• Rodents can cause expensive damage very quickly. Remove bedding, paper products, clothing, magazines or anything that can be used as nesting materials.  
  • Service the hot water heater.  Drain water by opening the relief valve and remove the drain plug. Remember to put the drain plug back in so rodents and other small animals can’t nest in there. It’s also good to flush the water tank with clean water to remove any silt build up in the tank. Also, drain water from your fresh water holding tank and all the water lines in your trailer.  This includes the sink, toilet and shower. 
  •  Drain your gray water and black water tanks.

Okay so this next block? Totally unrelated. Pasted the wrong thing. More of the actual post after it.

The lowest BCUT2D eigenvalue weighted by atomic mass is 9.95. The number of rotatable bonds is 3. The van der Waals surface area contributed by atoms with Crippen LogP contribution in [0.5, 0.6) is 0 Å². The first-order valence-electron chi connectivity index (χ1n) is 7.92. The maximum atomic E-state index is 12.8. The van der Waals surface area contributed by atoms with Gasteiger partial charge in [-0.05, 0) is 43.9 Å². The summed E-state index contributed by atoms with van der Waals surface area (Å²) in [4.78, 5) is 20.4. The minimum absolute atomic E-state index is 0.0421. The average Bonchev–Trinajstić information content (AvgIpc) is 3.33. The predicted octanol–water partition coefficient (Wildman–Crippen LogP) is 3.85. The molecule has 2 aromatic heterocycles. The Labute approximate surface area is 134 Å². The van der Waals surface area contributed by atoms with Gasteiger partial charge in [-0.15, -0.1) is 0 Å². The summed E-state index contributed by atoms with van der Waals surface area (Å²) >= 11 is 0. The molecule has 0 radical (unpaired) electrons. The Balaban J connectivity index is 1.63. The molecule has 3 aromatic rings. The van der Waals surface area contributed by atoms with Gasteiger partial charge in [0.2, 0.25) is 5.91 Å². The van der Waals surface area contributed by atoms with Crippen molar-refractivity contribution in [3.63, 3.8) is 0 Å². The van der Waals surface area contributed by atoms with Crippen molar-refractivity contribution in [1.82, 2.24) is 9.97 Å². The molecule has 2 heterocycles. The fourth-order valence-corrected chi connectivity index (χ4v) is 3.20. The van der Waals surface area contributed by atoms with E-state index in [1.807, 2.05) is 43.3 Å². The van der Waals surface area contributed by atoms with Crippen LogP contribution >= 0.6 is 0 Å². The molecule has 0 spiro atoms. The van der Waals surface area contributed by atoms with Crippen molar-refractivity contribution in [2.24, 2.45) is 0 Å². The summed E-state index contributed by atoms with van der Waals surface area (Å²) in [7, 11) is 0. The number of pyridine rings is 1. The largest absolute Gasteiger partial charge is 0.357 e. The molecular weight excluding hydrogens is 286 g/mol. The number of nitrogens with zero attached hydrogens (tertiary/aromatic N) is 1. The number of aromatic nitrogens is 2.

•  Use the appropriate, RV rated, anti-freeze and pump it through the water pipes. Pour anti-freeze into the sink, shower drains, toilet bowl and tank. 
  •  Remove the batteries from all appliances, including the smoke detector. 
  •  Make sure that propane tanks and the main power switch are turned off. 
  •  Remove and recharge the living quarters battery. Store the battery in a warm, dry place. 
  • Clean or replace filters.

Now your trailer is ready for winter!

See all of our tack at www.buckarooleather.com!
Our family has been dedicated for 30 years in serving the Western Horseman the safest most durable Quality American made leather horse tack....... Buckaroo John Brand Buckaroo Leather, The Brand to Demand Visit Our Unique Store Today Buckaroo Leather Shopping Site

Wednesday, October 4, 2017

The Cinch - It's History and Uses



The cinch (girth) has been in use for nearly 3000 years. The cinch made an appearance around 700 B.C. in the Middle East when Assyrian warriors added straps to their decorative saddle cloths.